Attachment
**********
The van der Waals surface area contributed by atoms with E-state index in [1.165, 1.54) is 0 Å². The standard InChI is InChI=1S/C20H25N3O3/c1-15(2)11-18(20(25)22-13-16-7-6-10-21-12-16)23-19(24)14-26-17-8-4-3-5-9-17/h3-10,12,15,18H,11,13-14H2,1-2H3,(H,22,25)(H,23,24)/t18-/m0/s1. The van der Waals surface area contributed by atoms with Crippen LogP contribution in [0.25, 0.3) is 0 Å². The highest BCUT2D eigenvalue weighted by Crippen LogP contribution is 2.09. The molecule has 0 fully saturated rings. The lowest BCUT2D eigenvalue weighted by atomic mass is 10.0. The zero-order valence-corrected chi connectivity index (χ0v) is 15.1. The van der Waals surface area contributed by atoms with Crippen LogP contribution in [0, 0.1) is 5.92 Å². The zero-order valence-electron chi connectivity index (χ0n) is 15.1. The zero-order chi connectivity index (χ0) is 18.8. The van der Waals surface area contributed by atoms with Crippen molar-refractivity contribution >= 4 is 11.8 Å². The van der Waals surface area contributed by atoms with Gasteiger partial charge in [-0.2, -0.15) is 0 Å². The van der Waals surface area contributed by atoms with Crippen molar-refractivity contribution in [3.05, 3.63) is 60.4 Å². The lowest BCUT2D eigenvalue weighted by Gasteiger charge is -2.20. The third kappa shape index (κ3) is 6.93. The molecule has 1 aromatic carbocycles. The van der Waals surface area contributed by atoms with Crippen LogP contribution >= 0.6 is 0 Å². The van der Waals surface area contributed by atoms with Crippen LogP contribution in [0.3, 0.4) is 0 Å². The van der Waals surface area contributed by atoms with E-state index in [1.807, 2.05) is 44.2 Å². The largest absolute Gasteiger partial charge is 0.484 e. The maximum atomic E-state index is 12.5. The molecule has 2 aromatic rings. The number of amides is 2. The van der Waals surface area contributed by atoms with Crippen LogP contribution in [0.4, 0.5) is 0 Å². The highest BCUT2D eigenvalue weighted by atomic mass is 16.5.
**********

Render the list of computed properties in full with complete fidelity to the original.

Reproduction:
The van der Waals surface area contributed by atoms with E-state index in [1.165, 1.54) is 0 Å². The standard InChI is InChI=1S/C20H25N3O3/c1-15(2)11-18(20(25)22-13-16-7-6-10-21-12-16)23-19(24)14-26-17-8-4-3-5-9-17/h3-10,12,15,18H,11,13-14H2,1-2H3,(H,22,25)(H,23,24)/t18-/m0/s1. The van der Waals surface area contributed by atoms with Crippen LogP contribution in [0.25, 0.3) is 0 Å². The highest BCUT2D eigenvalue weighted by Crippen LogP contribution is 2.09. The molecule has 0 fully saturated rings. The lowest BCUT2D eigenvalue weighted by atomic mass is 10.0. The zero-order valence-corrected chi connectivity index (χ0v) is 15.1. The van der Waals surface area contributed by atoms with Crippen LogP contribution in [0, 0.1) is 5.92 Å². The zero-order valence-electron chi connectivity index (χ0n) is 15.1. The zero-order chi connectivity index (χ0) is 18.8. The van der Waals surface area contributed by atoms with Crippen molar-refractivity contribution >= 4 is 11.8 Å². The van der Waals surface area contributed by atoms with Gasteiger partial charge in [-0.2, -0.15) is 0 Å². The van der Waals surface area contributed by atoms with Crippen molar-refractivity contribution in [3.05, 3.63) is 60.4 Å². The lowest BCUT2D eigenvalue weighted by Gasteiger charge is -2.20. The third kappa shape index (κ3) is 6.93. The molecule has 1 aromatic carbocycles. The van der Waals surface area contributed by atoms with Crippen LogP contribution >= 0.6 is 0 Å². The van der Waals surface area contributed by atoms with Crippen LogP contribution in [0.3, 0.4) is 0 Å². The van der Waals surface area contributed by atoms with E-state index in [1.807, 2.05) is 44.2 Å². The largest absolute Gasteiger partial charge is 0.484 e. The maximum atomic E-state index is 12.5. The molecule has 2 aromatic rings. The number of amides is 2. The van der Waals surface area contributed by atoms with Crippen LogP contribution in [0.4, 0.5) is 0 Å². The highest BCUT2D eigenvalue weighted by atomic mass is 16.5.